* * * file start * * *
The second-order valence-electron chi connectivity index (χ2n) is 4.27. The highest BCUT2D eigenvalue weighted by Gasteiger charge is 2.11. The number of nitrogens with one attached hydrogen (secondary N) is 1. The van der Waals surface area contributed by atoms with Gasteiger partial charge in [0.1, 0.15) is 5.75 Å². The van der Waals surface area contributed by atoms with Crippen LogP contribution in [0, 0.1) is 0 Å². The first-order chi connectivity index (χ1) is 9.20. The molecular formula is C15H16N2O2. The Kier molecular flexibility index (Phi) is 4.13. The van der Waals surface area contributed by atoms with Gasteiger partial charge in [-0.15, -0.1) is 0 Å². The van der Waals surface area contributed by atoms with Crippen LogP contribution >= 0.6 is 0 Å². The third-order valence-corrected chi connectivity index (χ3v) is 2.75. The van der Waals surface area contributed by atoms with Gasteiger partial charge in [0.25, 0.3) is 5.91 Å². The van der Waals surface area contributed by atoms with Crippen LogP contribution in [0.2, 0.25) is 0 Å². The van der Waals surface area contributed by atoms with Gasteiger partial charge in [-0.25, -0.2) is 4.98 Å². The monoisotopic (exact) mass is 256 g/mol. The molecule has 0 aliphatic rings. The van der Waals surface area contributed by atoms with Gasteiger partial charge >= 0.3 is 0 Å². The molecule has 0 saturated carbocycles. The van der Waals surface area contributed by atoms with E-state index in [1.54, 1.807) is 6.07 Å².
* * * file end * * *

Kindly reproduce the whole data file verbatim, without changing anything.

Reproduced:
The second-order valence-electron chi connectivity index (χ2n) is 4.27. The highest BCUT2D eigenvalue weighted by Gasteiger charge is 2.11. The number of nitrogens with one attached hydrogen (secondary N) is 1. The van der Waals surface area contributed by atoms with Gasteiger partial charge in [0.1, 0.15) is 5.75 Å². The van der Waals surface area contributed by atoms with Crippen LogP contribution in [0, 0.1) is 0 Å². The first-order chi connectivity index (χ1) is 9.20. The molecular formula is C15H16N2O2. The Kier molecular flexibility index (Phi) is 4.13. The van der Waals surface area contributed by atoms with Gasteiger partial charge in [-0.15, -0.1) is 0 Å². The van der Waals surface area contributed by atoms with Crippen LogP contribution >= 0.6 is 0 Å². The third-order valence-corrected chi connectivity index (χ3v) is 2.75. The van der Waals surface area contributed by atoms with Gasteiger partial charge in [0.25, 0.3) is 5.91 Å². The van der Waals surface area contributed by atoms with Crippen LogP contribution in [0.2, 0.25) is 0 Å². The van der Waals surface area contributed by atoms with Gasteiger partial charge in [-0.25, -0.2) is 4.98 Å². The monoisotopic (exact) mass is 256 g/mol. The molecule has 0 aliphatic rings. The van der Waals surface area contributed by atoms with Gasteiger partial charge >= 0.3 is 0 Å². The molecule has 0 saturated carbocycles. The van der Waals surface area contributed by atoms with E-state index in [1.54, 1.807) is 6.07 Å².